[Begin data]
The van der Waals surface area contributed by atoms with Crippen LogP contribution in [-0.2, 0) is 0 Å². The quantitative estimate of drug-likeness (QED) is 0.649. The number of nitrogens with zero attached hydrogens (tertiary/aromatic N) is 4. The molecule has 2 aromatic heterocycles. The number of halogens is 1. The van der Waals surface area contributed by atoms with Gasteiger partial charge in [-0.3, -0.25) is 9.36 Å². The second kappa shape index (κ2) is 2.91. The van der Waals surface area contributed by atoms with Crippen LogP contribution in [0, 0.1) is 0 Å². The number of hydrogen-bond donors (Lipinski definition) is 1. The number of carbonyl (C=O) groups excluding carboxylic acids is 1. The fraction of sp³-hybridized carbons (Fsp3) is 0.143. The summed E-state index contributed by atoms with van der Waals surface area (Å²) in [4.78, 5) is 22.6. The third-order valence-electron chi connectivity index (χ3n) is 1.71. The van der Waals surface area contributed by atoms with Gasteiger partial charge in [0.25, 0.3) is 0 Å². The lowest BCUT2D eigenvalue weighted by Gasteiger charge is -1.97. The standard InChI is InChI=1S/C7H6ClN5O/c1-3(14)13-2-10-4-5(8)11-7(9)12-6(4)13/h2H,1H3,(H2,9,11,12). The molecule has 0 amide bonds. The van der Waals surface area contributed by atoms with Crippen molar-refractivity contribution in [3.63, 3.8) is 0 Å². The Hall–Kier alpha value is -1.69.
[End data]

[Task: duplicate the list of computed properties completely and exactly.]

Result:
The van der Waals surface area contributed by atoms with Crippen LogP contribution in [-0.2, 0) is 0 Å². The quantitative estimate of drug-likeness (QED) is 0.649. The number of nitrogens with zero attached hydrogens (tertiary/aromatic N) is 4. The molecule has 2 aromatic heterocycles. The number of halogens is 1. The van der Waals surface area contributed by atoms with Gasteiger partial charge in [-0.3, -0.25) is 9.36 Å². The second kappa shape index (κ2) is 2.91. The van der Waals surface area contributed by atoms with Crippen LogP contribution in [0, 0.1) is 0 Å². The number of hydrogen-bond donors (Lipinski definition) is 1. The number of carbonyl (C=O) groups excluding carboxylic acids is 1. The fraction of sp³-hybridized carbons (Fsp3) is 0.143. The summed E-state index contributed by atoms with van der Waals surface area (Å²) in [4.78, 5) is 22.6. The third-order valence-electron chi connectivity index (χ3n) is 1.71. The van der Waals surface area contributed by atoms with Gasteiger partial charge in [0.25, 0.3) is 0 Å². The lowest BCUT2D eigenvalue weighted by Gasteiger charge is -1.97. The standard InChI is InChI=1S/C7H6ClN5O/c1-3(14)13-2-10-4-5(8)11-7(9)12-6(4)13/h2H,1H3,(H2,9,11,12). The molecule has 0 amide bonds. The van der Waals surface area contributed by atoms with Crippen molar-refractivity contribution in [3.63, 3.8) is 0 Å². The Hall–Kier alpha value is -1.69.